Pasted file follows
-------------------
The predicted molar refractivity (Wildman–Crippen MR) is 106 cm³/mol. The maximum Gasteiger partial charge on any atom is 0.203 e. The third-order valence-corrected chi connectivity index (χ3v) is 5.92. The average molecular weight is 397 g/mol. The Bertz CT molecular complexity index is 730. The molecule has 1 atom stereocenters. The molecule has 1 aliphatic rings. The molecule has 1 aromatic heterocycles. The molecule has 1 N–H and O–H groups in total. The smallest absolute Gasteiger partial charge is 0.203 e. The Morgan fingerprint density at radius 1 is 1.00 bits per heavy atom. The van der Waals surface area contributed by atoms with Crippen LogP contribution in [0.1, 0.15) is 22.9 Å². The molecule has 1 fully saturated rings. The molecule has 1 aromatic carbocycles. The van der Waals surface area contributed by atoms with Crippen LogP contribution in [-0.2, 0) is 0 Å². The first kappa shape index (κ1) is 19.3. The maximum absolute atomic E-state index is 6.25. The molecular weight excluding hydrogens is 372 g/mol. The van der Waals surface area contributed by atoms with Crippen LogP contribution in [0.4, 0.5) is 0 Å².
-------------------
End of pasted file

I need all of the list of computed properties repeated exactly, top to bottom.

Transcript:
The predicted molar refractivity (Wildman–Crippen MR) is 106 cm³/mol. The maximum Gasteiger partial charge on any atom is 0.203 e. The third-order valence-corrected chi connectivity index (χ3v) is 5.92. The average molecular weight is 397 g/mol. The Bertz CT molecular complexity index is 730. The molecule has 1 atom stereocenters. The molecule has 1 aliphatic rings. The molecule has 1 aromatic heterocycles. The molecule has 1 N–H and O–H groups in total. The smallest absolute Gasteiger partial charge is 0.203 e. The Morgan fingerprint density at radius 1 is 1.00 bits per heavy atom. The van der Waals surface area contributed by atoms with Crippen LogP contribution in [0.1, 0.15) is 22.9 Å². The molecule has 1 fully saturated rings. The molecule has 1 aromatic carbocycles. The van der Waals surface area contributed by atoms with Crippen LogP contribution in [-0.2, 0) is 0 Å². The first kappa shape index (κ1) is 19.3. The maximum absolute atomic E-state index is 6.25. The molecular weight excluding hydrogens is 372 g/mol. The van der Waals surface area contributed by atoms with Crippen LogP contribution in [0.4, 0.5) is 0 Å².